The new road map to reinvent Singapore’s construction sector has been implemented to reduce the cost of housing and minimise construction time.
To facilitate this, Singapore’s Building and Construction Authority (BCA) aims to attract another 50,000 people to new construction technology jobs by 2025, bringing the total to 80,000.
It is also emphasising Design for Manufacturing and Assembly principles (DFMA), which typically rely on offsite prefabrication methods. By 2020, the ITM targets to increase the adoption of such projects to 40 per cent, up from the current 10 per cent.
The ITM will also build core engineering and skills in transformation areas via structured professional development pathways across Pre-Employment Training (PET), internships and early job training, and Continuing Education and Training (CET).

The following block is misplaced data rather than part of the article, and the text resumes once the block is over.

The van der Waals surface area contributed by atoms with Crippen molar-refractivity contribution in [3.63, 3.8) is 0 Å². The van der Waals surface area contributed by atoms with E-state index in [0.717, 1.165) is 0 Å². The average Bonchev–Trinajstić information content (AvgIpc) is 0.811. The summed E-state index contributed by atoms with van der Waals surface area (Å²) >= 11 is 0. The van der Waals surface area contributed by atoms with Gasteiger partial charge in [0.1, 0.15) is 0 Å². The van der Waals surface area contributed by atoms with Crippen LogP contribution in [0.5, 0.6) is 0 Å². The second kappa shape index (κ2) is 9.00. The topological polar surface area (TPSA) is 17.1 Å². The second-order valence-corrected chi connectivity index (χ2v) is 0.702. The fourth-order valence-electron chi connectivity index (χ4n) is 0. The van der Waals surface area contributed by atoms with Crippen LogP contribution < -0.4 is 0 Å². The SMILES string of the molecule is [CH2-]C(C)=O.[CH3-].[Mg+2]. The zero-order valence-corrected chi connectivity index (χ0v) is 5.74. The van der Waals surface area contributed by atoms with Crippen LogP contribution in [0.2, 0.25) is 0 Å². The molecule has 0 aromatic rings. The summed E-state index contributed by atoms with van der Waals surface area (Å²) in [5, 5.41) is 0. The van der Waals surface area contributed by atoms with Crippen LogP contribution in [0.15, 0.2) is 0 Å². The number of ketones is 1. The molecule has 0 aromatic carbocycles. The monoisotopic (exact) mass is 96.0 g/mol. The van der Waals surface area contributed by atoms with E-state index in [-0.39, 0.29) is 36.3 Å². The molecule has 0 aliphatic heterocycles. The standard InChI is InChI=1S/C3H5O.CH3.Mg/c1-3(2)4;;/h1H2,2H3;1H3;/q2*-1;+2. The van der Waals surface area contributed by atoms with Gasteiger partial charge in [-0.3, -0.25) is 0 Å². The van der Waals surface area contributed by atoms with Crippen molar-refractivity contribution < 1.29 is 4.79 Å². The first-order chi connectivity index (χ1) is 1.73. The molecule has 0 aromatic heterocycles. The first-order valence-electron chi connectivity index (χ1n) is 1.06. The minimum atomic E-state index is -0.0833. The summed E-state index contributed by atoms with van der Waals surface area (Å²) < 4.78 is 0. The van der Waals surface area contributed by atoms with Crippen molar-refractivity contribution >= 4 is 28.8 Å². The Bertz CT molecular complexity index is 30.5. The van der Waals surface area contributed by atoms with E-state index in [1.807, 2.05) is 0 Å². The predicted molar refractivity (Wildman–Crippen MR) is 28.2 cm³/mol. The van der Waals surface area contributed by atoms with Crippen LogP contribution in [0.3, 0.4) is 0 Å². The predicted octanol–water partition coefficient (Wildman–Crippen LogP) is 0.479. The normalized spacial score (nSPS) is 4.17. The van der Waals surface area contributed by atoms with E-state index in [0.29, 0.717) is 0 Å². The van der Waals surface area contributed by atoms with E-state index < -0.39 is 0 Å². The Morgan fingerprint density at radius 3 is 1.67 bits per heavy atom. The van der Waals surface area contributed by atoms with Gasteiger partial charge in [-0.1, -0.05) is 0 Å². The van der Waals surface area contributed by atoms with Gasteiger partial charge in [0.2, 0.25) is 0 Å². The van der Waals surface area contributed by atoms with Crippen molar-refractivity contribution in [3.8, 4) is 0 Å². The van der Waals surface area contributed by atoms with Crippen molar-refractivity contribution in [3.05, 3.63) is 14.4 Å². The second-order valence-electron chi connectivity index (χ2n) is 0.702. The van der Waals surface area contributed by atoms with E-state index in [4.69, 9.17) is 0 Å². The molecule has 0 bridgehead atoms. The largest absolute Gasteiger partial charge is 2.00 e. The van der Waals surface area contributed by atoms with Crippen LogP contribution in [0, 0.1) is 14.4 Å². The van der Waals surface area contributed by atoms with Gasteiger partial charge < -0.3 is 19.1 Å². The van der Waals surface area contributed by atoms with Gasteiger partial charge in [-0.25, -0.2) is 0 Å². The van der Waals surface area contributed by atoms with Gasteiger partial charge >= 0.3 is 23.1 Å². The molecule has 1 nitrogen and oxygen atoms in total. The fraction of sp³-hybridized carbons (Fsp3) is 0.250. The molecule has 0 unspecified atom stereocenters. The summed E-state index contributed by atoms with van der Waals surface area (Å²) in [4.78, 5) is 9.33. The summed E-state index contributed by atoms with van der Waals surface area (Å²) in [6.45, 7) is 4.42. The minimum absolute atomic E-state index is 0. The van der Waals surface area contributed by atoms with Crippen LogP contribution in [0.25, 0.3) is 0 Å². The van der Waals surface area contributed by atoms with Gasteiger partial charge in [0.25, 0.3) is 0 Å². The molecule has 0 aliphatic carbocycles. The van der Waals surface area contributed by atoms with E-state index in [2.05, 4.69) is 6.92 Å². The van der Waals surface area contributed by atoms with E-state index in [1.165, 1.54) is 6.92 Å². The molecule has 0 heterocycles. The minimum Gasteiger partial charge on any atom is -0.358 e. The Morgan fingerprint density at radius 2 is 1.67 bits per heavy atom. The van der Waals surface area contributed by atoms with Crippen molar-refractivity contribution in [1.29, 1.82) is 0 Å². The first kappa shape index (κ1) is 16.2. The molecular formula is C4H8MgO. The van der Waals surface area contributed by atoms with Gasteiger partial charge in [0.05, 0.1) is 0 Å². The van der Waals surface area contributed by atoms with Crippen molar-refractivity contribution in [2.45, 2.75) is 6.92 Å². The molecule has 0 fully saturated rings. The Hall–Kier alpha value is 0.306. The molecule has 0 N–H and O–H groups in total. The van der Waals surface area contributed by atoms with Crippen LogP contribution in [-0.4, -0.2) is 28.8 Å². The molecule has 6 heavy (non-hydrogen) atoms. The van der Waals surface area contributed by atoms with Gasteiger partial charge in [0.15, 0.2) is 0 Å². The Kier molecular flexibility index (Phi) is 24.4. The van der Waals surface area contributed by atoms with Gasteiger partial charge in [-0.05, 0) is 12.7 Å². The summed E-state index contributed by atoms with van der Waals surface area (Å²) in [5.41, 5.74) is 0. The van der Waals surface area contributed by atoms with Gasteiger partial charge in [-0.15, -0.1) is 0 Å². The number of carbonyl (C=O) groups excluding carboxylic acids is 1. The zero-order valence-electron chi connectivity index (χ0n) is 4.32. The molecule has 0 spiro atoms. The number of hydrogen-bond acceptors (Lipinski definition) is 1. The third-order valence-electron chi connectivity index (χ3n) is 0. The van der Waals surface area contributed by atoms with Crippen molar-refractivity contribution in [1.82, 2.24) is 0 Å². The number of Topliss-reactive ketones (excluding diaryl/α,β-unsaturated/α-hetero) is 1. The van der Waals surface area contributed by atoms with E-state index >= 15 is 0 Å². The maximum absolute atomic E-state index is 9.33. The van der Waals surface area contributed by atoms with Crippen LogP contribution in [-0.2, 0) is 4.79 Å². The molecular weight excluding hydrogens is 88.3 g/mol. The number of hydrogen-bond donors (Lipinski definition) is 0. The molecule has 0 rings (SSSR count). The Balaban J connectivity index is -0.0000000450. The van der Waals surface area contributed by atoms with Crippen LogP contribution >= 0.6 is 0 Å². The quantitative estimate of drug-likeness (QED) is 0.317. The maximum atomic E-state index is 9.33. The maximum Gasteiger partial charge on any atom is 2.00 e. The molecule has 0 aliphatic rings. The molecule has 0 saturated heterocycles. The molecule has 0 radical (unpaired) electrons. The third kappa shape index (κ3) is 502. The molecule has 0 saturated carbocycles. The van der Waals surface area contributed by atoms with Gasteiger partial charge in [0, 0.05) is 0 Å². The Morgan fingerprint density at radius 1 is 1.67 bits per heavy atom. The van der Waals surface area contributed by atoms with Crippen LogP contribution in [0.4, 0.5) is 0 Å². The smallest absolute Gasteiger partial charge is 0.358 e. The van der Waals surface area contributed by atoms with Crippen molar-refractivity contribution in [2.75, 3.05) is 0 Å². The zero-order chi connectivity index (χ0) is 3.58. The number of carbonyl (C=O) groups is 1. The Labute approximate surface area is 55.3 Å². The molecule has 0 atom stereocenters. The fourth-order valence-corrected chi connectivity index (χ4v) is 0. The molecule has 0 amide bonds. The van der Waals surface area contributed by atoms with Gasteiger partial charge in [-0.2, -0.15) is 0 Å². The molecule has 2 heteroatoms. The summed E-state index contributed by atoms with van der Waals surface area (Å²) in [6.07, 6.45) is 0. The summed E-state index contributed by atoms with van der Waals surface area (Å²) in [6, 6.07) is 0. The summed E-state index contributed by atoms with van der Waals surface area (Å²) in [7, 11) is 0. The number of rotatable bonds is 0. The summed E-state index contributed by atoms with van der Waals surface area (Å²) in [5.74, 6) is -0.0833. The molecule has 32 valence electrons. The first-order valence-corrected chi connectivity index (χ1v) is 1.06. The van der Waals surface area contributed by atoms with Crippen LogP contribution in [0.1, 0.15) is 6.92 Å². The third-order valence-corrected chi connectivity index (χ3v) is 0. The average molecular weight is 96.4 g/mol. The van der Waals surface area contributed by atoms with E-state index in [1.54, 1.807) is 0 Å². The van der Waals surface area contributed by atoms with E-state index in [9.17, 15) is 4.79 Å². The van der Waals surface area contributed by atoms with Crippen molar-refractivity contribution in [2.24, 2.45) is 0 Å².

Significantly, the ITM has been conceived to ensure that the industry is not driven to extinction. The construction industry is reliant on foreign labour and the BCA is optimistic that improved working conditions will attract Singaporeans.
By maintaining stable foreign labour limits and encouraging new jobs at the same time, Singapore’s authorities aims to attract new entrants to an elevated industry that demands more technical competency and offers a more comfortable working environment.
As Singapore Contractors Association Limited president Kenneth Loo put it: “If you have a completely backwards industry that no one wants to join, nothing can ever be cheaper or faster. We are pumping in a bit more now, but that is to keep this industry alive and sustainable.”■